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Old 03-23-2014, 04:35 AM
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kdt26417 kdt26417 is offline
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Join Date: Apr 2012
Location: Yelm, Washington
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Hi copperhead,

Just thought I'd chime in here as I, too, have been diagnosed with Aspie's. Don't know how much help I'll be but thought I'd let you know I too had a poly/aspie spirit.

Re (from OP):
"I feel it is unfair to ask Salamander and Sunflower to take things slowly, but I really don't enjoy these meltdowns. Has enyone experienced anything like this? How did you manage?"
I don't know if I had your exact experience, but I certainly know what the dreaded word "meltdown" means, and I know how it is to feel insecure (hurt, jealous, etc.) in a poly situation.

A meltdown, in my private dictionary, is an event in which the entire world seems to be melting down around you. Everything is falling apart, including all of your thoughts, dreams, feelings, and self-control. The foundations of your soul are racked with panic and paranoia. You feel like all your loved ones have turned on you, and society has combined against you to turn you into a monster and ruin everything you hold dear. Everything you do is wrong, wrong, wrong. You can't do one &*?@#%=? thing right. Folly follows wherever you go.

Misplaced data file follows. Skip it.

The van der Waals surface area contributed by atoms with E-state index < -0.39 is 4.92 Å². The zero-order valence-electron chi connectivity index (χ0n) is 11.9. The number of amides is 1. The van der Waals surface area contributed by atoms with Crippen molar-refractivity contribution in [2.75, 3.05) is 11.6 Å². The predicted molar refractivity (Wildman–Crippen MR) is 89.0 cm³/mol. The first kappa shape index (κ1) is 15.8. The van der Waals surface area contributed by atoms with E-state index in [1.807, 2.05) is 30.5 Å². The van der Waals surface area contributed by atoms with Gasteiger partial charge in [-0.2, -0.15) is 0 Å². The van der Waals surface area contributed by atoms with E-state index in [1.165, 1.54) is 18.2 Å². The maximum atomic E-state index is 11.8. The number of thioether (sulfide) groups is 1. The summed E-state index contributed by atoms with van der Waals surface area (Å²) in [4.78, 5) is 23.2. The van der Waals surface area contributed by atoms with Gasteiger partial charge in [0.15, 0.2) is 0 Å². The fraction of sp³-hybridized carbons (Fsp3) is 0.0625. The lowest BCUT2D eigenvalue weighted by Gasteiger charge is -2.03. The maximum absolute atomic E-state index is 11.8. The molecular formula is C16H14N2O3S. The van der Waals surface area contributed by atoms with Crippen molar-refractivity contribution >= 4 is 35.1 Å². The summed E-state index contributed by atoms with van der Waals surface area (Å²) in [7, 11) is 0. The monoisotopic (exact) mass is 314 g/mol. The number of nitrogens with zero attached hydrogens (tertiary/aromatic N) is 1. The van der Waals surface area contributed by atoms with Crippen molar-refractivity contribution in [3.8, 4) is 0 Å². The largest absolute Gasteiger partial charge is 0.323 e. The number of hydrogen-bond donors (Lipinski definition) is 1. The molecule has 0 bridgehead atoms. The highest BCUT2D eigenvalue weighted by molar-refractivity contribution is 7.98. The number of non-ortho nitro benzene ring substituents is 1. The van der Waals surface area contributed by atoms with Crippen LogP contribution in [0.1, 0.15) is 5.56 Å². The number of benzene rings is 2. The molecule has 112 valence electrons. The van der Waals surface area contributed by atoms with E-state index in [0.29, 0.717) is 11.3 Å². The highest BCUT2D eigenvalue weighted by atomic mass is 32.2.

Somewhere in the back of your mind is the pitiful little voice of reason, reminding you that this is all in your mind, that the world isn't really coming to an end. But 99% of your consciousness just screams at you, and all you want to do is scream back. Using all the pent-up force I could muster, I could crush the scream down into a guttural snarl.

Of course, I've been diagnosed with more than just Asperger's (over the years), so your meltdowns may differ from what I just described. Plus what I just described is the worst of the worst. But I sure resonate with your words, "I really don't enjoy these meltdowns." I don't enjoy them, and I know my loved ones don't enjoy them either.

Given my description here, you could say that one does not manage this type of thing well. I tended to manage it poorly -- if at all. There were no quick solutions. It took about 25 years to arrive at the regimen of meds I rely on today, and it took several years to arrive at the life and mindset that allow me to feel comfortable in my poly household.

The good news is, the meltdowns are now virtually gone. Once in awhile I'll still have a scary spell of choler, but it seldom lasts more than a few minutes and I can expect months of peace to follow. What's more, the old hurt, jealous, insecure feelings (that poly confronted me with) have faded away. In their place is a contended sense of camaraderie.

But how did I get from there to here? It's a hard question to answer. Oh, I learned certain tips and tricks along the way. But mostly I just had to grow out my anger and terror. I had to learn, a little at a time, that I could trust the people I trusted -- and that I could even trust myself.

Re (from Post #9):
"So will I have to go through this chaos every time either one of us meets someone new? or will the newness wear off eventually?"
I can't speak much on this topic because I am in a poly-fi unit; that is, new partners will rarely if ever appear on the scene. Basically it's just three people: me, a lady, and the other fellow who loves her.